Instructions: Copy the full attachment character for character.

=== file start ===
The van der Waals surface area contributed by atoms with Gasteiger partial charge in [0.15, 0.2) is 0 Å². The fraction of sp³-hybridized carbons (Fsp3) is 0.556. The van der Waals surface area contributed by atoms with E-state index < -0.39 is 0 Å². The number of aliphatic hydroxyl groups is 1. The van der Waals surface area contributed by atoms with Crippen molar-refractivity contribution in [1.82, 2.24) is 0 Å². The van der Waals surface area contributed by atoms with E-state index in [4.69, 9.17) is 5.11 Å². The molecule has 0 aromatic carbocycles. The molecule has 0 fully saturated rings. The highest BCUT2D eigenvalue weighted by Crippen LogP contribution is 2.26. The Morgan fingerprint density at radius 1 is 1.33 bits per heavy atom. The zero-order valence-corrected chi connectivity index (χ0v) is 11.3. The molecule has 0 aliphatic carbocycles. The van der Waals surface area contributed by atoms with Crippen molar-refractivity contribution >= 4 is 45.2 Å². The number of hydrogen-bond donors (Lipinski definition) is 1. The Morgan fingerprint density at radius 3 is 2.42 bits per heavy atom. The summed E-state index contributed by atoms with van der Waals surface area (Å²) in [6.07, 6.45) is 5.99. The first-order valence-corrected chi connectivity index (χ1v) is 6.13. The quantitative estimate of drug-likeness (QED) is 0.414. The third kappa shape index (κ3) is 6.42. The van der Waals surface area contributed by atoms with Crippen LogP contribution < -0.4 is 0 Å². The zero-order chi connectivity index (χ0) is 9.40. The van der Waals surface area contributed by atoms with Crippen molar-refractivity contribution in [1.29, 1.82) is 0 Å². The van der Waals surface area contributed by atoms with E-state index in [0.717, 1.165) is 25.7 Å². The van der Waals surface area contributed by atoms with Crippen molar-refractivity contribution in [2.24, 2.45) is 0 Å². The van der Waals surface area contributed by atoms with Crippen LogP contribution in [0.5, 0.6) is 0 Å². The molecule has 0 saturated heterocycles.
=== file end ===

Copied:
The van der Waals surface area contributed by atoms with Gasteiger partial charge in [0.15, 0.2) is 0 Å². The fraction of sp³-hybridized carbons (Fsp3) is 0.556. The van der Waals surface area contributed by atoms with E-state index < -0.39 is 0 Å². The number of aliphatic hydroxyl groups is 1. The van der Waals surface area contributed by atoms with Crippen molar-refractivity contribution in [1.82, 2.24) is 0 Å². The van der Waals surface area contributed by atoms with E-state index in [4.69, 9.17) is 5.11 Å². The molecule has 0 aromatic carbocycles. The molecule has 0 fully saturated rings. The highest BCUT2D eigenvalue weighted by Crippen LogP contribution is 2.26. The Morgan fingerprint density at radius 1 is 1.33 bits per heavy atom. The zero-order valence-corrected chi connectivity index (χ0v) is 11.3. The molecule has 0 aliphatic carbocycles. The van der Waals surface area contributed by atoms with Crippen molar-refractivity contribution >= 4 is 45.2 Å². The number of hydrogen-bond donors (Lipinski definition) is 1. The Morgan fingerprint density at radius 3 is 2.42 bits per heavy atom. The summed E-state index contributed by atoms with van der Waals surface area (Å²) in [6.07, 6.45) is 5.99. The first-order valence-corrected chi connectivity index (χ1v) is 6.13. The quantitative estimate of drug-likeness (QED) is 0.414. The third kappa shape index (κ3) is 6.42. The van der Waals surface area contributed by atoms with Crippen LogP contribution < -0.4 is 0 Å². The zero-order chi connectivity index (χ0) is 9.40. The van der Waals surface area contributed by atoms with Crippen molar-refractivity contribution in [1.29, 1.82) is 0 Å². The van der Waals surface area contributed by atoms with E-state index in [0.717, 1.165) is 25.7 Å². The van der Waals surface area contributed by atoms with Crippen molar-refractivity contribution in [2.24, 2.45) is 0 Å². The van der Waals surface area contributed by atoms with Crippen LogP contribution in [0.5, 0.6) is 0 Å². The molecule has 0 saturated heterocycles.